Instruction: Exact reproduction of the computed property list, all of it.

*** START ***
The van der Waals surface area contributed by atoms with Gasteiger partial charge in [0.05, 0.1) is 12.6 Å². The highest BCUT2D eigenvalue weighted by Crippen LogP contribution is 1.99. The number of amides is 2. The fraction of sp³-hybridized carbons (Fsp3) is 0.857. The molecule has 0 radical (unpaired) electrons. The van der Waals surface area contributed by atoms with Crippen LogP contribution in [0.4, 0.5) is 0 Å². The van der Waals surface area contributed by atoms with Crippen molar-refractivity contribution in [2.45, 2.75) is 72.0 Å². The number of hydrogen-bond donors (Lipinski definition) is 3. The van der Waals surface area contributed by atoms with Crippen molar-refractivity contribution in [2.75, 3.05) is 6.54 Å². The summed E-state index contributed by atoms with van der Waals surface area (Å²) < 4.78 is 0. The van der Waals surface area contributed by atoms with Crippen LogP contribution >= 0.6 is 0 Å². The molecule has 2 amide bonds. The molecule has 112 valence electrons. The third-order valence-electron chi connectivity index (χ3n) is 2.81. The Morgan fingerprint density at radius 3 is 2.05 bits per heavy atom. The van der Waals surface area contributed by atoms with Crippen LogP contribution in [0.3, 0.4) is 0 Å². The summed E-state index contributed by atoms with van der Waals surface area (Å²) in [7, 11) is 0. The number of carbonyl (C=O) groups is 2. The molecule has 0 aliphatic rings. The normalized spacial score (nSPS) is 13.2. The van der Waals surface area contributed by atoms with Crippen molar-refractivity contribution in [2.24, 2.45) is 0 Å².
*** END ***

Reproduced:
The van der Waals surface area contributed by atoms with Gasteiger partial charge in [0.05, 0.1) is 12.6 Å². The highest BCUT2D eigenvalue weighted by Crippen LogP contribution is 1.99. The number of amides is 2. The fraction of sp³-hybridized carbons (Fsp3) is 0.857. The molecule has 0 radical (unpaired) electrons. The van der Waals surface area contributed by atoms with Crippen LogP contribution in [0.4, 0.5) is 0 Å². The van der Waals surface area contributed by atoms with Crippen molar-refractivity contribution in [2.45, 2.75) is 72.0 Å². The number of hydrogen-bond donors (Lipinski definition) is 3. The van der Waals surface area contributed by atoms with Crippen molar-refractivity contribution in [2.75, 3.05) is 6.54 Å². The summed E-state index contributed by atoms with van der Waals surface area (Å²) < 4.78 is 0. The van der Waals surface area contributed by atoms with Crippen LogP contribution >= 0.6 is 0 Å². The molecule has 2 amide bonds. The molecule has 112 valence electrons. The third-order valence-electron chi connectivity index (χ3n) is 2.81. The Morgan fingerprint density at radius 3 is 2.05 bits per heavy atom. The van der Waals surface area contributed by atoms with Crippen LogP contribution in [0.3, 0.4) is 0 Å². The summed E-state index contributed by atoms with van der Waals surface area (Å²) in [7, 11) is 0. The number of carbonyl (C=O) groups is 2. The molecule has 0 aliphatic rings. The normalized spacial score (nSPS) is 13.2. The van der Waals surface area contributed by atoms with Crippen molar-refractivity contribution in [2.24, 2.45) is 0 Å².